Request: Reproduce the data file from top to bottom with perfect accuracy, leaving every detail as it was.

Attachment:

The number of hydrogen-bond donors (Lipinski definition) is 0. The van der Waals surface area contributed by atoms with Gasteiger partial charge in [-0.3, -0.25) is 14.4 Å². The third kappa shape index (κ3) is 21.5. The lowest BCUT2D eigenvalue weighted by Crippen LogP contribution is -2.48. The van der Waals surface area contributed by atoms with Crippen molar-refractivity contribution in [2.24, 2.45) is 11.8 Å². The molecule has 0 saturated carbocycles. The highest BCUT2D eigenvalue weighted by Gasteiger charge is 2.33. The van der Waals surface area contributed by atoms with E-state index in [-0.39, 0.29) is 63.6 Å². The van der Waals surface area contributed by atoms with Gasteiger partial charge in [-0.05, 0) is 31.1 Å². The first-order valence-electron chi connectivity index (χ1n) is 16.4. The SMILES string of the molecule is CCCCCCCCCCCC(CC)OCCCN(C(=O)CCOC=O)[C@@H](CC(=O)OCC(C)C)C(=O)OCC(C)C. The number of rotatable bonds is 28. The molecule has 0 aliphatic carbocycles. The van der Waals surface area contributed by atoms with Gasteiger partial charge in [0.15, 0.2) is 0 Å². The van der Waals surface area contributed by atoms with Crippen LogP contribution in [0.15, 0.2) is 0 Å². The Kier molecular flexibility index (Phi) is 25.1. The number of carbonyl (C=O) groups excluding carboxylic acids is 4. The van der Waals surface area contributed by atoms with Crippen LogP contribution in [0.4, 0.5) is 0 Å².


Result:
The number of hydrogen-bond donors (Lipinski definition) is 0. The van der Waals surface area contributed by atoms with Gasteiger partial charge in [-0.3, -0.25) is 14.4 Å². The third kappa shape index (κ3) is 21.5. The lowest BCUT2D eigenvalue weighted by Crippen LogP contribution is -2.48. The van der Waals surface area contributed by atoms with Crippen molar-refractivity contribution in [2.24, 2.45) is 11.8 Å². The molecule has 0 saturated carbocycles. The highest BCUT2D eigenvalue weighted by Gasteiger charge is 2.33. The van der Waals surface area contributed by atoms with E-state index in [-0.39, 0.29) is 63.6 Å². The van der Waals surface area contributed by atoms with Gasteiger partial charge in [-0.05, 0) is 31.1 Å². The first-order valence-electron chi connectivity index (χ1n) is 16.4. The SMILES string of the molecule is CCCCCCCCCCCC(CC)OCCCN(C(=O)CCOC=O)[C@@H](CC(=O)OCC(C)C)C(=O)OCC(C)C. The number of rotatable bonds is 28. The molecule has 0 aliphatic carbocycles. The van der Waals surface area contributed by atoms with Gasteiger partial charge in [0.15, 0.2) is 0 Å². The van der Waals surface area contributed by atoms with Crippen LogP contribution in [0.15, 0.2) is 0 Å². The Kier molecular flexibility index (Phi) is 25.1. The number of carbonyl (C=O) groups excluding carboxylic acids is 4. The van der Waals surface area contributed by atoms with Crippen LogP contribution in [0.4, 0.5) is 0 Å².